We have all heard the phrase “no pain, no gain”, and the only time this applies is when you experience the delayed muscle soreness a day or two after a workout.
There are many things can land you on your fanny, cuddling an ice pack, and popping an anti-inflammatory. The mind is cruising full speed ahead, but the body has a blowout. Let’s look at ways to keep you in the game.
A little knowledge of the body and applied common sense can be all you need to keep yourself strong and healthy.
Muscle soreness you feel a day or two after a new activity is normal, and is actually muscle damage. The body repairs this damage, stronger than it was before. If you experience pain during or immediately after an activity, common sense should guide you.
Only you can determine if the discomfort is from muscles working in a way they are not accustomed, or if the body is screaming, “Ouch, stop!” Listen to your body, as it can be much smarter than you are.
To avoid being put on the sidelines, here are few things to keep in mind:
Warm up. This could be the most important but often the most ignored. A warm up means you have started to sweat and you can feel the blood flowing in your muscles.
Start slow. Jumping into an activity that your body has not recently experienced greatly increases you chance of injury because the tissues of the body are weak in the beginning. Play your newly started activity at 75% the first few times, allowing your body to adapt before going 100%.
Specificity of training. Just because you have been running does not mean you can jump onto a mountain bike without risk. The stresses, to the low back for instance, are different. The more specific your training is to the activity at hand, the better.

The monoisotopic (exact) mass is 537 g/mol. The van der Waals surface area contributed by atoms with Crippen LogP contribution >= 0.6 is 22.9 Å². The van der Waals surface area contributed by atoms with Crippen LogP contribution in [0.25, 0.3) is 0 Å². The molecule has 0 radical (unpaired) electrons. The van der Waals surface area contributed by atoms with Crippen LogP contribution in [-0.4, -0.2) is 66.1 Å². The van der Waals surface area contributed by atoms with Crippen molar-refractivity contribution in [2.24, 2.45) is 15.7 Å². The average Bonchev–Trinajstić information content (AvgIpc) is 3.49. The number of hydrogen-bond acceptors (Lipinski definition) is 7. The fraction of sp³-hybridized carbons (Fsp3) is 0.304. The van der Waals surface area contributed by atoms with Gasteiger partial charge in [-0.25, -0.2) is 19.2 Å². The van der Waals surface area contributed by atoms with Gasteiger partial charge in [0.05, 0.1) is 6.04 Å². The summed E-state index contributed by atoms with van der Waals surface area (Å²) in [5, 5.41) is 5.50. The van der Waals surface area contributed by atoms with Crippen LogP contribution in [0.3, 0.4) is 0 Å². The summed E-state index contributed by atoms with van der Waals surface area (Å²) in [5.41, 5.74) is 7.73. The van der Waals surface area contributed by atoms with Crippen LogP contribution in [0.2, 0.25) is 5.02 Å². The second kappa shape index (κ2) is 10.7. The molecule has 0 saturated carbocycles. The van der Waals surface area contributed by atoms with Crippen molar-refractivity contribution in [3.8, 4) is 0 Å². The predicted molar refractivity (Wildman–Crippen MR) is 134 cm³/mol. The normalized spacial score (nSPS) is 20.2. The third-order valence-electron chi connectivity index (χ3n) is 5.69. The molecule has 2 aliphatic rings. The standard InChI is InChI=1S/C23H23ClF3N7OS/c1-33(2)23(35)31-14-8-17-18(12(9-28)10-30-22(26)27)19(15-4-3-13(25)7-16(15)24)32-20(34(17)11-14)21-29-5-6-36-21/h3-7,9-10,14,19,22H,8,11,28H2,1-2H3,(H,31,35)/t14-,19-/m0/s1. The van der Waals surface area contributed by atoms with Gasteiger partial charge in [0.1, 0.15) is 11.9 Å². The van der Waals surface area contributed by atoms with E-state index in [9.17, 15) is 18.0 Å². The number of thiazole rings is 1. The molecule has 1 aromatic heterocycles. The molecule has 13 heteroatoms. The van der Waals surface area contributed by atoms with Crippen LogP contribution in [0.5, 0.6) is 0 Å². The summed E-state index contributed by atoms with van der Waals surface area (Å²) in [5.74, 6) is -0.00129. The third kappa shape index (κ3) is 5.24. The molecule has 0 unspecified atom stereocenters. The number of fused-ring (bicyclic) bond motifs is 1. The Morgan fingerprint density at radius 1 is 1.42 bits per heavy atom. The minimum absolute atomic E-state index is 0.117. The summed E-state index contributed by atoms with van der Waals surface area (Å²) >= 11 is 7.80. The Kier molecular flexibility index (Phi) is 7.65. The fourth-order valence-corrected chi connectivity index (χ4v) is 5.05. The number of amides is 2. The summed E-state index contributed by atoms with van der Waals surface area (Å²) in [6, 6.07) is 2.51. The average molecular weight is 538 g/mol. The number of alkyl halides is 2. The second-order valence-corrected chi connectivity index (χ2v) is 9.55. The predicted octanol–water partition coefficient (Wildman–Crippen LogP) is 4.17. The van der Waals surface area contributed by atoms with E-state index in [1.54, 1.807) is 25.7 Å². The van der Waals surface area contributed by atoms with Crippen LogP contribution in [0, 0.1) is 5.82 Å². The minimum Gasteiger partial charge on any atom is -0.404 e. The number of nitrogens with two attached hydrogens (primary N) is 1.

Variety. Also known as cross training. Perform a variety of exercises or activities and this prepares your body for all sorts of stress to the body. If you are a swimmer, your ankles and knees are not used to the lateral movement of a soccer game. Make sense? Mix it up.
Stretch. The jury is out on the benefits of stretching. It generally will not be detrimental, unless you need joint stability in your sport. The casual stretches you see many doing have very limited benefit. To truly lengthen a tissue requires a dedicated, and often uncomfortable effort. Stretching is most effective after an activity when the muscles are warm.
Listen to your body. Men are the worst, but women are guilty too. Your body will tell you when something is wrong; your job is to listen. More often than not, you will lose the battle if you try to “work through” the pain. Back off and try again another day. You will return stronger.
And to all the weekend warriors who fail to adhere to my advice remember RICE. Rest, Ice, Compression (Ace wrap), and Elevation of the injured body part. Inflammation chokes out the blood supply and the nutrients it provides, so heat, which increases blood flow, is not applied to an injury until the inflammation is gone, usually a few days.
And if you do need ice, here’s my super duper recipe for the most effective ice pack ever (and no, the bag of frozen peas will not work!):
HOMEMADE ICE PACK
1 bottle rubbing alcohol
2 bottles water
Pour into a gallon size zip-lock bag and place that bag inside of another to prevent leakage.
Will be a firm slushy consistency.
Place wet towel between skin and ice pack. Hold firmly with body weight, Ace bandage, or the like.
Keep ice on 15-25 minutes OR until numb. And be careful–this is really effective but really cold.